The national park system was founded to protect our lands from the savage and insatiable money mongers of the late nineteenth century. In a sense we are simply opening the door Theodore Roosevelt so tightly shut. The corporations of today are no different from the Robber Barons of the past century. Each played their tricks and push their buttons in Washington to slip through the cracks of social justice. However, there is no Theodore Roosevelt on the horizon to whip them from the bully pulpit. Corporations stand just as much a threat to our national parks’ preservation as the tycoons of the industrial revolution.
The Ketchikan Pulp Company, a subsidiary of Louisiana-Pacific, keeps the congressional delegation from Alaska tightly tucked in its pocket to gain control of rights to deforestation of the Tongass National Forest(Meadows GC). The Interior Appropriations Bill, which is currently in the Senate, bears a rider from the delegation which would halt a plan for continuous management of the Tongass National Forest in Alaska by the federal government(Meadows GC). The delegation from Alaska attaches this rider to almost every bill that passes through congress (Meadows GC). If Congress ratifies a bill with the Tongass rider, they will give the Ketchikan Company a free rein to clear cut as many acres of this rainforest they desire. This “privatization” bodes ill for the future of our National Parks. Congress fails to see the alternatives to the NPCA.
Perhaps it time for the government to put the practices of the capitalistic economy it so proudly protects and preserves to some positive use. Private companies granted rights run park concessions within the national parks. They operate with earnings of about seven hundred million dollars a year while paying only nineteen million dollars in monopoly licenses which are automatically reissued (Meadows 179). The parks could open the bidding of licenses to the competitive market forcing the companies to pay more for operating within the parks (179). Let the government take this one step farther.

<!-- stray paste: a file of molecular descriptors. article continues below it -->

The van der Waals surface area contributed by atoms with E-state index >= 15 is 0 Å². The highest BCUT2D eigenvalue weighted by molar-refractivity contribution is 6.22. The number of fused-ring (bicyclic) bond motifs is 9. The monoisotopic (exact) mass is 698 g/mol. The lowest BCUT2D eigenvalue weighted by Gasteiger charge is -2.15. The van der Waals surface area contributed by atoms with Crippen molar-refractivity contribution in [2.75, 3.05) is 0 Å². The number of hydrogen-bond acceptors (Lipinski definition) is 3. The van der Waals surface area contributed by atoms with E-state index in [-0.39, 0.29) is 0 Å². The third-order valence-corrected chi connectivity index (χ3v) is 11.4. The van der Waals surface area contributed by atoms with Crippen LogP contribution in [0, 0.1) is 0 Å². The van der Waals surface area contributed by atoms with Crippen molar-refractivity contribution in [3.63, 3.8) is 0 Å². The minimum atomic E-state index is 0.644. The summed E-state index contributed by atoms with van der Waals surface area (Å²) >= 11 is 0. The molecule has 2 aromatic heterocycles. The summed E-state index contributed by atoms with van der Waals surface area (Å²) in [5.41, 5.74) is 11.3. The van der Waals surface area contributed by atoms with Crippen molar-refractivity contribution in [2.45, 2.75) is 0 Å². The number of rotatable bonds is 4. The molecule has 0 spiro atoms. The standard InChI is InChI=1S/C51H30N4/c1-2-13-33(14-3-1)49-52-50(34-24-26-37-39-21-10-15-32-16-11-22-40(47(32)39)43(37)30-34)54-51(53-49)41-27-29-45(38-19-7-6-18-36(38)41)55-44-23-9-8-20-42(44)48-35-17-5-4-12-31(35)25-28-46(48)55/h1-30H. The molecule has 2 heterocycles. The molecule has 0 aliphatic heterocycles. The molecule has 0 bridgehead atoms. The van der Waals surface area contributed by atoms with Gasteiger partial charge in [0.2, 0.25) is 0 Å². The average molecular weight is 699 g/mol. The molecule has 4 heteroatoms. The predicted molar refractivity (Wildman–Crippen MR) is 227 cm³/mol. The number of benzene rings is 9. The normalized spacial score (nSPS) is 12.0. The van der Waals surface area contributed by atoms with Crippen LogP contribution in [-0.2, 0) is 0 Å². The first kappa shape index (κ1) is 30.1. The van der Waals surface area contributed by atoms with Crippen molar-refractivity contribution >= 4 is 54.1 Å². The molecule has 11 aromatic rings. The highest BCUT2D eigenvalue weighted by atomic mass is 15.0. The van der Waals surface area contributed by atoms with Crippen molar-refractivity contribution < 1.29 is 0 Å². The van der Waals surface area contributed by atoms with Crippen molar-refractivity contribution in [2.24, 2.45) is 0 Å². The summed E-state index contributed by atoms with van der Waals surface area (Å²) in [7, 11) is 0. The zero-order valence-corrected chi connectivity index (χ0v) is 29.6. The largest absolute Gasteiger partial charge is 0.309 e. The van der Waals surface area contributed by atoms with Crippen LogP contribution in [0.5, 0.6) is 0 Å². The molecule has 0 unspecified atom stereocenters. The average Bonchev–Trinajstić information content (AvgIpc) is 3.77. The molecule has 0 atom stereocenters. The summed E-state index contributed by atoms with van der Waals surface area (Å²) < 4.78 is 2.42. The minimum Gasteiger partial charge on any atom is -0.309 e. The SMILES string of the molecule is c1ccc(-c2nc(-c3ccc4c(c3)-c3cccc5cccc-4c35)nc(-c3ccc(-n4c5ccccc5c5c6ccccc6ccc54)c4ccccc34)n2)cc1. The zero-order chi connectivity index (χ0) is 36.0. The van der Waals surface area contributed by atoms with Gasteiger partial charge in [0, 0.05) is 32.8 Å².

The National Parks Service should appropriate control of the concessions. The National Park Service could then use the money to restore and maintain the environmental integrity of our national parks. This suggestion should not be denounced as creating more “big government.” The National Park Service is even more benign than the Post Office. How could this possibly be perceived as an encroachment on our individual rights and autonomy? It is every citizen’s responsibility to protect their national treasures. We should demand the government protect them, not sell them!
Legally, the government does not differentiate between the private citizen and the corporation. However, our government was created in order to represent and protect the ideas and beliefs of every citizen. But of late, more often than not Congress is concerned with the interests of private corporations over that of their citizens. There is a balance to be struck between the two. Corporate America has never been too interested in the preservation and integrity of our natural environment. Similarly, our government has not done a much lately to protect the nature preserves of this country either. There are those in Congress, though, that represent the concerned Americans. Our national parks are some of the greatest gifts we have inherited from the past generations of our nation. Yet with every gift comes sacrifice, and we must be accept that small sacrifice so that the generations to come may receive the gifts of our nation’s legacy. Works Cited
Meadows, Donella H. “Don’t Swamp Parks with Ad Money.” Effective Argument. Ed. J. Karl Nicholas and James R. Nicholl. 2nd ed. Neddham Heights, MA: Allyn & Bacon. 1998. 177-179.
Meadows, Donell H. “They’re Still at It.” Global Citizen a bi-weekly column. URL: http://iisdl.iisd.ca/pcdf/meadows/congress.htm (22 Aug. 1996)